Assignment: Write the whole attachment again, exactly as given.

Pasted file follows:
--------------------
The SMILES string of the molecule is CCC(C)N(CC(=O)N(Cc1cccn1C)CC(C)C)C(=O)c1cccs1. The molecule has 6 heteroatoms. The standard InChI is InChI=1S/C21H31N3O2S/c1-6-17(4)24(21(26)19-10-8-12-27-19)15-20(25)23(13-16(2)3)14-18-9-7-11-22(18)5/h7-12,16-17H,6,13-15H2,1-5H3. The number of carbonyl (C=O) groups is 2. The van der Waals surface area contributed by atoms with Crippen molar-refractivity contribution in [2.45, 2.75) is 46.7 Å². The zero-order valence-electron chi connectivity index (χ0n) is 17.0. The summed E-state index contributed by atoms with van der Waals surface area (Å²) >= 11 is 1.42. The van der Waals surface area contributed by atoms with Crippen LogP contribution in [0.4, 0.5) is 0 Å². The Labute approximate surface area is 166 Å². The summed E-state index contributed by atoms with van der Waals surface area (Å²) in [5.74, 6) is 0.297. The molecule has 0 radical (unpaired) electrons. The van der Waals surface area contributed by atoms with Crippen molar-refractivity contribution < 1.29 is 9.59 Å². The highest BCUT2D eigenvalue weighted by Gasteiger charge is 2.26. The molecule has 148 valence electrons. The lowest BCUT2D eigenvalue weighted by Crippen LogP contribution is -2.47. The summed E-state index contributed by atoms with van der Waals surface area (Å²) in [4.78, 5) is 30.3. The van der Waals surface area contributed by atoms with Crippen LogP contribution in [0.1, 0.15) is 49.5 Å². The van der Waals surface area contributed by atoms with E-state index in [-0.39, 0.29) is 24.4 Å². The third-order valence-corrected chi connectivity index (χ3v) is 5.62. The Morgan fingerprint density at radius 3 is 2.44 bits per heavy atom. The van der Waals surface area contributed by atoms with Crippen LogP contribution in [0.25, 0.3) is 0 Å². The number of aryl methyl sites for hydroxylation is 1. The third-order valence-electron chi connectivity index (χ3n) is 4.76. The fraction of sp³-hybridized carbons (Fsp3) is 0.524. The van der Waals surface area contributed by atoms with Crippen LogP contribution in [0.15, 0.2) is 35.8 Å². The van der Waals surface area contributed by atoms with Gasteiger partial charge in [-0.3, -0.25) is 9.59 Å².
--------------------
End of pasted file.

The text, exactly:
The SMILES string of the molecule is CCC(C)N(CC(=O)N(Cc1cccn1C)CC(C)C)C(=O)c1cccs1. The molecule has 6 heteroatoms. The standard InChI is InChI=1S/C21H31N3O2S/c1-6-17(4)24(21(26)19-10-8-12-27-19)15-20(25)23(13-16(2)3)14-18-9-7-11-22(18)5/h7-12,16-17H,6,13-15H2,1-5H3. The number of carbonyl (C=O) groups is 2. The van der Waals surface area contributed by atoms with Crippen molar-refractivity contribution in [2.45, 2.75) is 46.7 Å². The zero-order valence-electron chi connectivity index (χ0n) is 17.0. The summed E-state index contributed by atoms with van der Waals surface area (Å²) >= 11 is 1.42. The van der Waals surface area contributed by atoms with Crippen LogP contribution in [0.4, 0.5) is 0 Å². The Labute approximate surface area is 166 Å². The summed E-state index contributed by atoms with van der Waals surface area (Å²) in [5.74, 6) is 0.297. The molecule has 0 radical (unpaired) electrons. The van der Waals surface area contributed by atoms with Crippen molar-refractivity contribution < 1.29 is 9.59 Å². The highest BCUT2D eigenvalue weighted by Gasteiger charge is 2.26. The molecule has 148 valence electrons. The lowest BCUT2D eigenvalue weighted by Crippen LogP contribution is -2.47. The summed E-state index contributed by atoms with van der Waals surface area (Å²) in [4.78, 5) is 30.3. The van der Waals surface area contributed by atoms with Crippen LogP contribution in [0.1, 0.15) is 49.5 Å². The van der Waals surface area contributed by atoms with E-state index in [-0.39, 0.29) is 24.4 Å². The third-order valence-corrected chi connectivity index (χ3v) is 5.62. The Morgan fingerprint density at radius 3 is 2.44 bits per heavy atom. The van der Waals surface area contributed by atoms with Crippen LogP contribution in [0.25, 0.3) is 0 Å². The number of aryl methyl sites for hydroxylation is 1. The third-order valence-electron chi connectivity index (χ3n) is 4.76. The fraction of sp³-hybridized carbons (Fsp3) is 0.524. The van der Waals surface area contributed by atoms with Crippen LogP contribution in [0.15, 0.2) is 35.8 Å². The van der Waals surface area contributed by atoms with Gasteiger partial charge in [-0.3, -0.25) is 9.59 Å².